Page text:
Prison Officials Designate Navalny as a “Terrorist” and an “Extremist”

Kathryn Natale
Staff Writer

On October 11, the officials of a Russian prison in Vladimirskaya Oblast, which is located about 60 miles east of Moscow, designated the opposition leader Alexei  Navalny as a “terrorist” and an “extremist” according to Reuters. He was given these designations after the same commission revoked his previous status as an “escape-risk,” a status which necessitated more tedious “accounting.”

Navalny explained the situation through an Instagram post that described how he was summoned before the largest prison commission he had ever seen. The commission voted unanimously in favor of assigning Navalny the new designations and repealing his status as an escape-risk. Navalny said that the “news is good” as it means he will no longer need to check in with the prison every two hours to confirm that he had not run away. Navalny has “counted that [he’s] said the phrase ‘Alexei Anatolyevich Navalny, born in 1976, illegally held on the territory of IK-2’ to a video recorder 1669 times” in order to complete these check-ins, which he says he is “terribly tired of.”

In the post, Navalny said how he was afraid that the new designations would mean he would be forced “to kiss portraits of Putin and learn by heart quotes from Medvedev, but this isn’t needed.” He says, “there is now a sign hanging over [his] bunk that [he is] a terrorist.” The change of status also means that Navalny will not require as many guard checks during the night, and those that do occur will not be as stringent.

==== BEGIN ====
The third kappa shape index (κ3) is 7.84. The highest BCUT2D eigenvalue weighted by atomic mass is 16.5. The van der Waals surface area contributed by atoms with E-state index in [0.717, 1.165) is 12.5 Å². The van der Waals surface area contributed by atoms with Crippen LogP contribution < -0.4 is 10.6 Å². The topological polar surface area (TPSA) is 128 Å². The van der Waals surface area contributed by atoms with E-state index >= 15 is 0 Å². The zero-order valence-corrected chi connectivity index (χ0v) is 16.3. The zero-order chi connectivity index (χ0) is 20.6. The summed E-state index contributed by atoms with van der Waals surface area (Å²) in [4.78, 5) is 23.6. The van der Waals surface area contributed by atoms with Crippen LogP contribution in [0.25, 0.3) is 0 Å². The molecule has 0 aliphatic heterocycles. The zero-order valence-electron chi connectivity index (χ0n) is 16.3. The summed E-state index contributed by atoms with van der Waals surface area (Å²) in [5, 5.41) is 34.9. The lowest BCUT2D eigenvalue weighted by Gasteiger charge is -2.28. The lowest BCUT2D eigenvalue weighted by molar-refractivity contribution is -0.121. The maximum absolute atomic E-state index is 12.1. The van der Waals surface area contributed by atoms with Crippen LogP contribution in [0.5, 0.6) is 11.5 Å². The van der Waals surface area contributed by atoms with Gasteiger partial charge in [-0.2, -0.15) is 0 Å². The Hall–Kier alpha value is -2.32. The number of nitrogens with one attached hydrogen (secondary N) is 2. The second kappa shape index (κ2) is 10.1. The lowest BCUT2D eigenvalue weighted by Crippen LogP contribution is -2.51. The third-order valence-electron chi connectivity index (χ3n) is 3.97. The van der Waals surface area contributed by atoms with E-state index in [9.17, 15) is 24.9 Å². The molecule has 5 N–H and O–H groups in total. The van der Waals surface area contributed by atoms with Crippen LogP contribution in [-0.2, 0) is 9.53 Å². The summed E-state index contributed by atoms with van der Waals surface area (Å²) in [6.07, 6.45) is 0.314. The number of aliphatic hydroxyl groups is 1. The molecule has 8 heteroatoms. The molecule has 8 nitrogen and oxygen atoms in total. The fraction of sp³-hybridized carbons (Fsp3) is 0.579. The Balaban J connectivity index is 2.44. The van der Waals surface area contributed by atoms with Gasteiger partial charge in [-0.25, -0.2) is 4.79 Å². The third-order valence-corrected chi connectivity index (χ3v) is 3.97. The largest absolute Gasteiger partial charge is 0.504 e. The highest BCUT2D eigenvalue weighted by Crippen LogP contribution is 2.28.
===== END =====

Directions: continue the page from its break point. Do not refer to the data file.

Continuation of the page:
According to ABC News, former inmates of Vladimiriskaya Oblast believed that Navalny would not be subject to physical torture when sent to the prison, which is known for its brutality, because of the international attention paid to his base. Instead, they believed he would be isolated and pressured mentally. If this new designation was intended to increase that pressure, Navalny’s post indicates that it had the opposite effect, with the post about the change maintaining a positive tone throughout.

Navalny was originally sentenced to several years in prison, but these charges were suspended and he was allowed parole. In 2020, he was the victim of a poisoning attack, which he accused President Vladimir Putin of orchestrating. President Putin denied this allegation and said “[i]f there was such a desire [to poison him], it would have been done,” according to ABC News. Following the poisoning, Navalny was taken to Germany to recover.

After Navalny recovered, he flew back to Russia where he was promptly arrested in the airport and sentenced to two and a half years in prison. This is the sentence that he is currently serving. Reuters explains that this sentence was commuted from an earlier sentence of three and a half years, as it was determined that his time spent under house arrest would count as time served. These sentences follow from charges of parole violations as a result of Navalny not reporting to prison officials while recovering in Germany, as was required from a previous charge of fraud in 2014 according to CBS News and ABC News. In late September of this year, another charge was brought against Navalny for creating an “extremist group” alongside various allies. This charge could see him serving an additional sentence of 10 years in prison if he is found guilty, Politico reports. Many of his allies either have left the country, been arrested, or are currently facing house arrest. Navalny and other members of the international community have alleged that these charges and sentences are politically motivated.

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